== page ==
The Seven Dwarfs Mine Train has a fun digital screen that depicts large jewels bobbling along in a stream of water. Guests have to “catch” the gems (by tapping on the screen) and drag them to the correct box. Colored water spurts from woodland creatures as musical notes sound. Kids will love spinning the big gem barrels in the Vault portion of the queue – get them all spinning with the help of fellow guests to find a surprise on the ceiling!

Young kids and their parents will really appreciate the standby line for Dumbo. The Big Top Tent is a large play area with net-enclosed climbing apparatus, games, activities, a slide, and bench seating for tired parents. You can play until your number is called and it’s time to ride.

At Under the Sea, Journey of the Little Mermaid, guests in the standby line are invited to use an interactive screen to help the crabs sort human stuff into piles. The caverns under Erik’s castle are also beautifully designed, with waterfalls and graceful arched stone windows. The creative assortment of flotsam and jetsam is also fun to spot.

Expedition Everest will feel more like a real trip to Nepal if you explore the standby queue – and some of the artifacts are actually from Nepal. The story (and queue) begins in the Himalayan village of Serka Zong where you walk into Norbu and Bob’s Himalayan Escapes travel agency. Here intrepid travelers can book their trip up the Forbidden Mountain. Tashi’s General Store and Bar offers all the equipment you’ll need. You’ll also wind through the small home of a Serka Zong family; later you explore a monastery, shrines, and a yeti museum. By the time you board the tea train to go up the mountain, you’ll have absorbed an understanding of the reverence … and fear … inspired by the Yeti – and you’ll be ready to meet him yourself.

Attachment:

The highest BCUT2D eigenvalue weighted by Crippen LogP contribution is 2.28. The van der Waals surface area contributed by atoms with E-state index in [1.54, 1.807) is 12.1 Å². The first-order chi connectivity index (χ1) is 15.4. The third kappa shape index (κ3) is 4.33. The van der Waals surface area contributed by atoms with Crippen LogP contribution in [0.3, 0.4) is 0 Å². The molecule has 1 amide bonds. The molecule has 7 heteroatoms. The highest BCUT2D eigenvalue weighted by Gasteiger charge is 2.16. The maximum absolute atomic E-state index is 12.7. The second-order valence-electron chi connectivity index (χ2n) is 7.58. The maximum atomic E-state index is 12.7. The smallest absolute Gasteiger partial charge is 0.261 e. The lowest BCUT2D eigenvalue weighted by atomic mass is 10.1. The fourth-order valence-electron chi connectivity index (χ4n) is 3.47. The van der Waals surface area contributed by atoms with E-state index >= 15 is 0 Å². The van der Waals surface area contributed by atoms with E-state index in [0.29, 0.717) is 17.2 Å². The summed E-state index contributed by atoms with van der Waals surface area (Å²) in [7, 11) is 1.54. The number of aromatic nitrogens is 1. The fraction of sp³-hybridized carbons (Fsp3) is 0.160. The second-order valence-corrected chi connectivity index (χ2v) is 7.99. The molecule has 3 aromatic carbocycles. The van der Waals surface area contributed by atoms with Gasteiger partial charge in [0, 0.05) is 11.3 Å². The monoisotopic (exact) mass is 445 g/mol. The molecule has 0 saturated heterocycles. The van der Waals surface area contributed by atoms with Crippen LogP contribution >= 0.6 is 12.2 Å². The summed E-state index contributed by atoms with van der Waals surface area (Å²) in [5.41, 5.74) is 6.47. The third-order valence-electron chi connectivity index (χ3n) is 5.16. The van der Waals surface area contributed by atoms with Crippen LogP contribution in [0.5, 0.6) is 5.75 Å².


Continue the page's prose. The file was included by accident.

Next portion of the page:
The Animal Kingdom’s Valley of Mo’ara boasts one of the longest standby queues in all of Walt Disney World. Understandably, Flight of Passage requires a very long queue – it’s also one of the most highly themed queues at Disney World. There’s a little ancient Na’vi art in the FastPass queue, but there’s a boatload of it in the standby queue – banshee and woodsprite drawings soar even on the ceiling of the vast, high caverns. Both Na’vi and humans have left handprints – (at the ground floor ride exit, you’ll find handprints of Disney’s Imagineer Joe Rhode and James Cameron – the director of Avatar). In standby, you’ll also pass through a jungle of blue luminescent growth with the sounds of alien insects and bird cries clicking and chirping and galooping in the background. Then you’ll wind through RDA (Resources Development Association) airlocks into the labs of the ACE (Alpha Centauri Expeditions) with their science stations, beakers, and test tubes and sea urchin life forms swimming (one is oozing along the bottom) in tanks. You can’t miss the large tank with the life-size (ten feet tall!) blue Avatar. He has very natural looking finger twitches and muscle spasms. All the details you just wound through increase the sense of immersion in the world of Pandora – which will maximize your banshee flight experience!

Keep in mind that while the standby experience is very worthwhile, you’ll need to plan a first-thing-in-the-morning (at “rope drop”) visit to attractions like Seven Dwarfs Mine Train or Expedition Everest to avoid investing too much time in the standby experience!

One response to “Why you shouldn’t always FastPass at Disney”

  1. Louise Avatar

    I loved Disney a lot better when we could have a lot of fast passes it’s not as fun to me now I didn’t enjoy Disney at my last visit